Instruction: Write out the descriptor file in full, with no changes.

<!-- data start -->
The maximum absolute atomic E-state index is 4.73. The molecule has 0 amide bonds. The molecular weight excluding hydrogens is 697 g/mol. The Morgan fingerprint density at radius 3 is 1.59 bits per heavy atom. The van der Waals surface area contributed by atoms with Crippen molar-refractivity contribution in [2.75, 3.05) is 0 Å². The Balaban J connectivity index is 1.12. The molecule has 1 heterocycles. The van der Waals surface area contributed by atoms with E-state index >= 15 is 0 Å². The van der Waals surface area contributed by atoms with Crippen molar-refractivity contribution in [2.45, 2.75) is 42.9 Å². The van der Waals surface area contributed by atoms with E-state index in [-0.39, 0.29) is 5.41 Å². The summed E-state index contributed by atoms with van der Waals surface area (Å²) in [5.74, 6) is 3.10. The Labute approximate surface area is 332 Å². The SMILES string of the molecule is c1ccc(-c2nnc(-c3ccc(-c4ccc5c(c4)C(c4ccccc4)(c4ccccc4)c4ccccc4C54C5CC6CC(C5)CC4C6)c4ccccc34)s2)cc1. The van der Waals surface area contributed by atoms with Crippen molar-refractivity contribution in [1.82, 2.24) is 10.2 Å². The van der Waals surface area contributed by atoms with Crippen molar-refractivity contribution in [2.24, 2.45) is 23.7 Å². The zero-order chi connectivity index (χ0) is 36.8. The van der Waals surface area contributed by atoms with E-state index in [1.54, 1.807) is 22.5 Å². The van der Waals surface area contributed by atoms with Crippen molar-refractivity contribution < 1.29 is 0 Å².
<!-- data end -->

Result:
The maximum absolute atomic E-state index is 4.73. The molecule has 0 amide bonds. The molecular weight excluding hydrogens is 697 g/mol. The Morgan fingerprint density at radius 3 is 1.59 bits per heavy atom. The van der Waals surface area contributed by atoms with Crippen molar-refractivity contribution in [2.75, 3.05) is 0 Å². The Balaban J connectivity index is 1.12. The molecule has 1 heterocycles. The van der Waals surface area contributed by atoms with E-state index >= 15 is 0 Å². The van der Waals surface area contributed by atoms with Crippen molar-refractivity contribution in [2.45, 2.75) is 42.9 Å². The van der Waals surface area contributed by atoms with E-state index in [-0.39, 0.29) is 5.41 Å². The summed E-state index contributed by atoms with van der Waals surface area (Å²) in [5.74, 6) is 3.10. The Labute approximate surface area is 332 Å². The SMILES string of the molecule is c1ccc(-c2nnc(-c3ccc(-c4ccc5c(c4)C(c4ccccc4)(c4ccccc4)c4ccccc4C54C5CC6CC(C5)CC4C6)c4ccccc34)s2)cc1. The van der Waals surface area contributed by atoms with Crippen molar-refractivity contribution in [1.82, 2.24) is 10.2 Å². The van der Waals surface area contributed by atoms with Crippen molar-refractivity contribution in [2.24, 2.45) is 23.7 Å². The zero-order chi connectivity index (χ0) is 36.8. The van der Waals surface area contributed by atoms with E-state index in [1.54, 1.807) is 22.5 Å². The van der Waals surface area contributed by atoms with Crippen molar-refractivity contribution < 1.29 is 0 Å².